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Best of Fred Renzey

Gaming Guru

 

Think You Know Blackjack?

29 May 2004

So you've been working on your blackjack game lately and you've gotten to where you're practically a pro at it, right? Sure you are -- you and every other "also ran" at the table.

The truth is, about 49 out of 50 blackjack players are sadly misguided -- and that's why they lose. Want me to prove it to you? Play your way out of the following common blackjack scenarios. Then read the correct strategy and grade yourself. If you make more than one mistake, you're another "also ran". All situations are against a six or eight-deck shoe.

1) You're dealt a pair of 4s against the dealer's 7 up. You hit twice and catch two more 4s to make 4/4/4/4. Now what?

Answer) Hit it! This play is not even close. Of all the dealer's up-cards you can have 16 against, the 7 up is the one that it's most mandatory to hit! That's because 80% of the cards that don't bust you will most likely make you a winner. Not so against many higher up-cards.

2) You're dealt 8/5 against the dealer's 10 up, hit and catch a 3 to make 16. Hit or stand?

Answer) Stand! Most "also rans" don't understand that 16 against a 10 is a very close play. If you have a typical 10/6, you should hit it the way basic strategy says -- but just barely. If, however, your multi-card 16 has taken any 4s or 5s out of play (such as with 8/5/3, 9/4/3, 7/5/4, etc.), it's now actually better to stand. A hard 16 has far fewer winning outs against a 10 up than against the 7 up from question #1.

3) For the sake of discussion, let's say you're playing three spots and are dealt A/2, A/5 and A/7 against the dealer's 3 up. How should you play them?

Answer) Hit the A/2 and the A/5, but double with the A/7. Most also rans would double, double and stand respectively -- which is all wrong.

4) You're playing a 10-20-30-50 betting progression at a table that has only one other player to your right. You've just won your $10, $20 and $30 bets, and are about to progress to the $50 step. Suddenly, the player next to you who has just lost his last several hands jumps up and moves over on your left. Now you will be receiving his cards. How much should you bet on this next hand?

Answer) Makes no difference! Understand that you're never more or less likely to win your next hand than somebody else at the table. Both hands must beat the same dealer's hand. Which spot has been winning and which spot has been losing has nothing to do with who's more likely to win the next one. Sizing your next bet according to the last result is pointless. Progressive betting is the most common thread among losers.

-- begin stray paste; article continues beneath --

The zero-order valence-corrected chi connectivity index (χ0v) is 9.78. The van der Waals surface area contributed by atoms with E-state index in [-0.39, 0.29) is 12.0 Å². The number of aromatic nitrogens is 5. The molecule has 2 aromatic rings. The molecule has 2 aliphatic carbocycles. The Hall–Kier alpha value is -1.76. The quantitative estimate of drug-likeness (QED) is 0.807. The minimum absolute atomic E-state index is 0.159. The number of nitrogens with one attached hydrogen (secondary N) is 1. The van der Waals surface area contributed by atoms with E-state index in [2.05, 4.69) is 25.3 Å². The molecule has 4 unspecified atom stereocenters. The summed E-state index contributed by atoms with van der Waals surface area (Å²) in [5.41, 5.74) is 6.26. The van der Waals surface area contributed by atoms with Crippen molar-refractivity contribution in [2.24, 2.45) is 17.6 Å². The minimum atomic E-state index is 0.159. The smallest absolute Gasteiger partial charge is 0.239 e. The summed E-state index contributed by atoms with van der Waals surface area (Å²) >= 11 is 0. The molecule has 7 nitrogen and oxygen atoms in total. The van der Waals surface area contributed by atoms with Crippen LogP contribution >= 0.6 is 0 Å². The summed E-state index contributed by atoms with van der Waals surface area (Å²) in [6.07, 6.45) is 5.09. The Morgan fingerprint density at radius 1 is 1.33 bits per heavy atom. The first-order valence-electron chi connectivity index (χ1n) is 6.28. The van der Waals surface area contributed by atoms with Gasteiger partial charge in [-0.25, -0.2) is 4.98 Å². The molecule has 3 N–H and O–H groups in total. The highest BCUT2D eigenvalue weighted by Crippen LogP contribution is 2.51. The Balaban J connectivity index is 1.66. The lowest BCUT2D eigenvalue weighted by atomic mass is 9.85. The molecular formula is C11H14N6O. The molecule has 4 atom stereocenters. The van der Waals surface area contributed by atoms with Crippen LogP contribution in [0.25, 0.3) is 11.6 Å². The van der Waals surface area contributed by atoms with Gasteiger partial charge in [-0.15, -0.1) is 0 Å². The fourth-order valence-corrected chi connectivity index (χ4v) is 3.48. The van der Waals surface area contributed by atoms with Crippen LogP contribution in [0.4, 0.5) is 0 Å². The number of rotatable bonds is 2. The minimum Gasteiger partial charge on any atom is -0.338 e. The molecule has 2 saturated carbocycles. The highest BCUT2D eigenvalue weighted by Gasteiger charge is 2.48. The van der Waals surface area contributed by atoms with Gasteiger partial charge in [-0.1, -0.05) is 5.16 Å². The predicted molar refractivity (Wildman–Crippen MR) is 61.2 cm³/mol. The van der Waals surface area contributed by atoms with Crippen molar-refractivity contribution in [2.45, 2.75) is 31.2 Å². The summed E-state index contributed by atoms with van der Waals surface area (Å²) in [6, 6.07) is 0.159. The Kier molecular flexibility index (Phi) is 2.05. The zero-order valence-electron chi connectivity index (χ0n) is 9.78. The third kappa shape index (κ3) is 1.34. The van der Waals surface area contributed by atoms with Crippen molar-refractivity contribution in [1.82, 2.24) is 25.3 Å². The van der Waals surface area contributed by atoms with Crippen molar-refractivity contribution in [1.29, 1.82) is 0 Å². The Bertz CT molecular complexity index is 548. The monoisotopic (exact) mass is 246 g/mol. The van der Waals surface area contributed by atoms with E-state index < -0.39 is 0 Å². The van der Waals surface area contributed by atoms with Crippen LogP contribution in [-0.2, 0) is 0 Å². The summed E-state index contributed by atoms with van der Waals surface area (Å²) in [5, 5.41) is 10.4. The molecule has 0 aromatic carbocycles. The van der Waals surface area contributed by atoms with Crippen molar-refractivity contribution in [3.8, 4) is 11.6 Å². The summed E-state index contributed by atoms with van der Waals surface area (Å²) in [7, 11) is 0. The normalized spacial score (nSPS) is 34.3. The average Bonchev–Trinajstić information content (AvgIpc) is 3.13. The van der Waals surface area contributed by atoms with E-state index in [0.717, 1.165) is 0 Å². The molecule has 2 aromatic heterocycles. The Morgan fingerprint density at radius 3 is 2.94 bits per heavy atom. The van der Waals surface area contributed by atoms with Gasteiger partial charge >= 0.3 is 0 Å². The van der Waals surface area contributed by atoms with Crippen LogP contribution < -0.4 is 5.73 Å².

5) You walk up behind a blackjack table that's just beginning a new shoe. You decide to watch the first few rounds to see how things are going.. If it looks like a good table, you'll jump in. Would you rather see lots of player blackjacks and 20s against the dealer's pat 18s on those first couple of rounds? Or would you rather see the players lose a slew of 10 and 11 double downs to the dealer's four and five-card 20s and 21s?

Answer) If the players have already gotten their blackjacks and 20s, too many good cards have been dealt. Just move on down the line. The time to jump in is when a barrage of little ones have come out.

6) The player on your right has been running badly and bets his last remaining chips on the next hand. He's dealt A/6 against a 4 and having no more money, asks if you want to double down on his hand with your own chips. Should you?

Answer) Absolutely! Any correct basic strategy double down will win more often than it will lose. You have a known, built-in edge here -- going in. This hand is particularly well-suited as a "rider" double, since its owner will never have wanted a second hit, no matter what card he caught. Other perfect rider doubles are A/6 or A/7 against a 5 or 6 up. "Hand Interaction" is almost a totally neglected strategy realm littered with advantageous plays.

Fred Renzey
Fred Renzey is a high-stakes, expert poker player. On a daily basis he faces--and beats--some of the best players in the country in fierce poker room competition. Now for the first time, Renzey offers his perceptive insights on how to play winning poker. For Fred's 13-page blackjack booklet "Ace/10 Front Count", send $9 to Fred Renzey, P.O. Box 598, Elk Grove Village, IL, 60009

Books by Fred Renzey:

> More Books By Fred Renzey

Fred Renzey
Fred Renzey is a high-stakes, expert poker player. On a daily basis he faces--and beats--some of the best players in the country in fierce poker room competition. Now for the first time, Renzey offers his perceptive insights on how to play winning poker. For Fred's 13-page blackjack booklet "Ace/10 Front Count", send $9 to Fred Renzey, P.O. Box 598, Elk Grove Village, IL, 60009

Books by Fred Renzey:

Blackjack Bluebook II

> More Books By Fred Renzey